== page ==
Rules for starting genealogy
Start with a good genealogy form: Pulaski Co. Mo. has good worksheets at
http://www.rootsweb.ancestry.com/~mopulask/forms.htm Start with individual forms until they get bulky then add charts to put the family together. Don’t try to reinvent the wheel; use forms that are free on the Internet.
Don’t jump in and buy a genealogy program until you are sure you are really interested in doing family research.
Never copy by hand when you can photo copy. . . you might miss something. Or, years from now you may not be able to read you own writing.
- Ask all your relatives about their parents and grand parents. Don’t assume that each person has the same information. They usually don’t.
- Start going through the census reports. Get copies of the ones that list your relatives: direct relatives and their siblings. Also, make notes on who their neighbors were. This is secondary information and may save you time later.
- Family Search may be the best and it’s free for the most part. However, if you want to search a particular year . . . say 1790 North West Territory, you may have a problem. Census Finder can also be helpful. Like many researchers I know, I try to stay away from Ancestery.com.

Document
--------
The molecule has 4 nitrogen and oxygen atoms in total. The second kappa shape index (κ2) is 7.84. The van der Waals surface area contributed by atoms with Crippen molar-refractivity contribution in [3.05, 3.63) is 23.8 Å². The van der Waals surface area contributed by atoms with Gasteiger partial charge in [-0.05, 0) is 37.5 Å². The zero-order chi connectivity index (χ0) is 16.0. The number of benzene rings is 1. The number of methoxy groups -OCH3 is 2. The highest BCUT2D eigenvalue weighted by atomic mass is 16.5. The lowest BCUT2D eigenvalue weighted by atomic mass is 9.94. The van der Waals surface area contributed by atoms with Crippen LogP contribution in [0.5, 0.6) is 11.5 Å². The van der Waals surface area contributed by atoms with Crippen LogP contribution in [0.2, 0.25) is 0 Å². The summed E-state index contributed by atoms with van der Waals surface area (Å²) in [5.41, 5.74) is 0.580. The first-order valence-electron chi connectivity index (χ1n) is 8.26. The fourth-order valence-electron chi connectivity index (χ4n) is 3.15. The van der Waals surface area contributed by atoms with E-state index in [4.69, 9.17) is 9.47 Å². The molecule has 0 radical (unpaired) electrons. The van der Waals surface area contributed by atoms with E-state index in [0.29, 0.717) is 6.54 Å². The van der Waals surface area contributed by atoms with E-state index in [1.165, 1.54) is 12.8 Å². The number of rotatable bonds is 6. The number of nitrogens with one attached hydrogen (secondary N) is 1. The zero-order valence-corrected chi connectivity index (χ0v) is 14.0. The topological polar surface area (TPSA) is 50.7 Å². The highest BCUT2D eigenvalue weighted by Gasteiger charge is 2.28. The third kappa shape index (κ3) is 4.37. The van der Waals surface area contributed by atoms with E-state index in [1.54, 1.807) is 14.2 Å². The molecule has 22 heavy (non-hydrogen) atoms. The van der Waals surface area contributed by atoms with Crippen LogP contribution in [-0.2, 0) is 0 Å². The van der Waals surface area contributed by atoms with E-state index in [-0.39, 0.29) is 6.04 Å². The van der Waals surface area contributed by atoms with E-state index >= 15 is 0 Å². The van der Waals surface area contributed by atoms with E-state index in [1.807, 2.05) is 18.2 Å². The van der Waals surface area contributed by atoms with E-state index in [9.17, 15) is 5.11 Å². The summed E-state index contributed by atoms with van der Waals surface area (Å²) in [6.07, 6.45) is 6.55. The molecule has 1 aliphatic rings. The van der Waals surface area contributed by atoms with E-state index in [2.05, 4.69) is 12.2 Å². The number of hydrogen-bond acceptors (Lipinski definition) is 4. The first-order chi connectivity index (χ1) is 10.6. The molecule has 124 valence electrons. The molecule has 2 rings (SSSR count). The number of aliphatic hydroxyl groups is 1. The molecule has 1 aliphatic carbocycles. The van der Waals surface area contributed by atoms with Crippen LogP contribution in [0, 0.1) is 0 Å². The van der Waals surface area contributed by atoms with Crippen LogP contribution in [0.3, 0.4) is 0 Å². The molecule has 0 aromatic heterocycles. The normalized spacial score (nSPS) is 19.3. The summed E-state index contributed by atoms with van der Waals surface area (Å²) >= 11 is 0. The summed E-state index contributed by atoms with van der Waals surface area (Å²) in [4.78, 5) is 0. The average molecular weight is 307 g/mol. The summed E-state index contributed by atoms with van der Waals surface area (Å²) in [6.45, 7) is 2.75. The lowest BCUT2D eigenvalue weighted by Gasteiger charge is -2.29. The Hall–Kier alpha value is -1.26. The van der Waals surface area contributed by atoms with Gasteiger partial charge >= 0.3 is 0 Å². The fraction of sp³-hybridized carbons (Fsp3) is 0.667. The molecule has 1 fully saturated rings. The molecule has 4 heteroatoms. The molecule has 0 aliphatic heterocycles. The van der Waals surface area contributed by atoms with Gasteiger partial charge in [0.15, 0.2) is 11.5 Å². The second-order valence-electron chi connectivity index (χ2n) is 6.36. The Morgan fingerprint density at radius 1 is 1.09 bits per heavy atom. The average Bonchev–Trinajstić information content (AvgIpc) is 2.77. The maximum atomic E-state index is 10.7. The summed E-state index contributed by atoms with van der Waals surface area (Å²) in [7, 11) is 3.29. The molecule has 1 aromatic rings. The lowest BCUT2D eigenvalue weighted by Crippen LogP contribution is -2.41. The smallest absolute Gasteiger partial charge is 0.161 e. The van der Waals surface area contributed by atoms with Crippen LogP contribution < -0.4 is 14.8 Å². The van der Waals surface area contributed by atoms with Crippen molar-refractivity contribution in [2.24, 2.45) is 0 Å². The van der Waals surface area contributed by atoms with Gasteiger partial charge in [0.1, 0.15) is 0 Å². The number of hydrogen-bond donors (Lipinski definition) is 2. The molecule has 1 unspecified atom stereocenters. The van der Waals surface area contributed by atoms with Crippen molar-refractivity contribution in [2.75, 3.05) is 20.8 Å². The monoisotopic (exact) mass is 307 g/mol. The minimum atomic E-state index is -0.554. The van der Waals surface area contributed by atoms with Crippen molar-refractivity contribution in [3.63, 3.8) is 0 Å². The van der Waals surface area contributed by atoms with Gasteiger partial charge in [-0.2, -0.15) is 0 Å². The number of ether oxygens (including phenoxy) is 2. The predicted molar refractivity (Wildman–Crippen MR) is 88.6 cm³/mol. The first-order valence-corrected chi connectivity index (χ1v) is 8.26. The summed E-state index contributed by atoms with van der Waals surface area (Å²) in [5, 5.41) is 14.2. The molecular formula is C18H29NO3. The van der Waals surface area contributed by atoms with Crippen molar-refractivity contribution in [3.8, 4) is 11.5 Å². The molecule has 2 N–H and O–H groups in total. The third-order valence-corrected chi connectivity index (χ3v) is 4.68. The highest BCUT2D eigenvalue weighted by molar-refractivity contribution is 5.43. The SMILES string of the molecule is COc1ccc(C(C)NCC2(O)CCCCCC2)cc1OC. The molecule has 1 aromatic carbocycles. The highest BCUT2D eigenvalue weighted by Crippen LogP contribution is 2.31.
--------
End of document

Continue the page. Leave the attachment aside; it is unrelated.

- Wherever you get the census reports, copy maps of the areas from the book, Map Guide to the U. S. Federal Censuses. If your library doesn’t have it, ask them to purchase a copy or track one down. They are worth their weight in gold; they show the boundaries of the counties at ten-year intervals. (One of my ancestors in western Kentucky was on a different census for over thirty years . . . he did not move the county boundaries did.) This is why the map is important.
- When you find the place of residence, fill in with marriage records (state/county or church), land sales, tax records, military records, etc. Some of these are on line others you will have to contact the state, county or city for records.
This sounds so simple and uncomplicated until you actually get into it.